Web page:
consteval specifier (since C++20)

  • consteval - specifies that a function is an immediate function, that is, every call to the function must produce a compile-time constant


The consteval specifier declares a function or function template to be an immediate function, that is, every call to the function must (directly or indirectly) produce a compile time constant expression. It may not be applied to destructors, allocation functions, or deallocation functions. A consteval specifier implies inline. The consteval and constexpr specifiers cannot both appear within the same sequence of declaration specifiers. If any declaration of a function or function template contains a consteval specifier, then all declarations of that function or function template must contain that specifier.

An immediate function is a constexpr function, and must satisfy the requirements applicable to constexpr functions or constexpr constructors, as the case may be.

An invocation of an immediate function whose innermost non-block scope is not a function parameter scope of an immediate function must produce a constant expression; such an invocation (known as an immediate invocation) is always evaluated, even in an unevaluated operand.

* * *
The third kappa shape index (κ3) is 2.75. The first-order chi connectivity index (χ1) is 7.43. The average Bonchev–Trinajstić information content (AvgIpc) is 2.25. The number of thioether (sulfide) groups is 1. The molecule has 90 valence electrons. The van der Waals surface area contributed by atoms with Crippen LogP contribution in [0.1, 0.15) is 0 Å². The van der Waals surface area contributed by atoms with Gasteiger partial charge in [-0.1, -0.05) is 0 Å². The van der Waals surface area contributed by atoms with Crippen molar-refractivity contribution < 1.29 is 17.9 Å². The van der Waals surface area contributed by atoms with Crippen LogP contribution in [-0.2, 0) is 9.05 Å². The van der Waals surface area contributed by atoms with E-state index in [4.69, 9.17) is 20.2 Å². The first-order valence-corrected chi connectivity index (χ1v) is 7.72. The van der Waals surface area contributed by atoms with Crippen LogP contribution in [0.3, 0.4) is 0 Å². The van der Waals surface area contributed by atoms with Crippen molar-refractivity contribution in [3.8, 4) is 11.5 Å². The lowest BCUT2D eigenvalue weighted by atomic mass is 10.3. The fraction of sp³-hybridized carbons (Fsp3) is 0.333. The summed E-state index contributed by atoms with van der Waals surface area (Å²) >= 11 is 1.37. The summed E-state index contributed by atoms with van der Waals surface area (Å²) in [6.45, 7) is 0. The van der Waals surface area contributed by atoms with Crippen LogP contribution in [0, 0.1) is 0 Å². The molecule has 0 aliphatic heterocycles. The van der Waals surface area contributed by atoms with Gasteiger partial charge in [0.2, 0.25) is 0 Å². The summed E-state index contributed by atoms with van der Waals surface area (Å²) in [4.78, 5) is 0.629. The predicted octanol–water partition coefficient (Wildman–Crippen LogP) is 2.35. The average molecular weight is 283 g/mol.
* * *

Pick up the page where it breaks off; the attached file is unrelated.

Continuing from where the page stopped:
consteval int sqr(int n) {
  return n*n;
constexpr int r = sqr(100);  // OK
int x = 100;
int r2 = sqr(x);  // Error: Call does not produce a constant
consteval int sqrsqr(int n) {
  return sqr(sqr(n)); // Not a constant expression at this point, but OK
constexpr int dblsqr(int n) {
  return 2*sqr(n); // Error: Enclosing function is not consteval and sqr(n) is not a constant

An identifier expression that denotes an immediate function may only appear within a subexpression of an immediate invocation or within an immediate function context. A pointer or reference to an immediate function can be taken but cannot escape constant expression evaluation:

consteval int f() { return 42; }
consteval auto g() { return f; }
consteval int h(int (*p)() = g()) { return p(); }
constexpr int r = h();   // OK
constexpr auto e = g();  // ill-formed: a pointer to an immediate function is
                         // not a permitted result of a constant expression




See also

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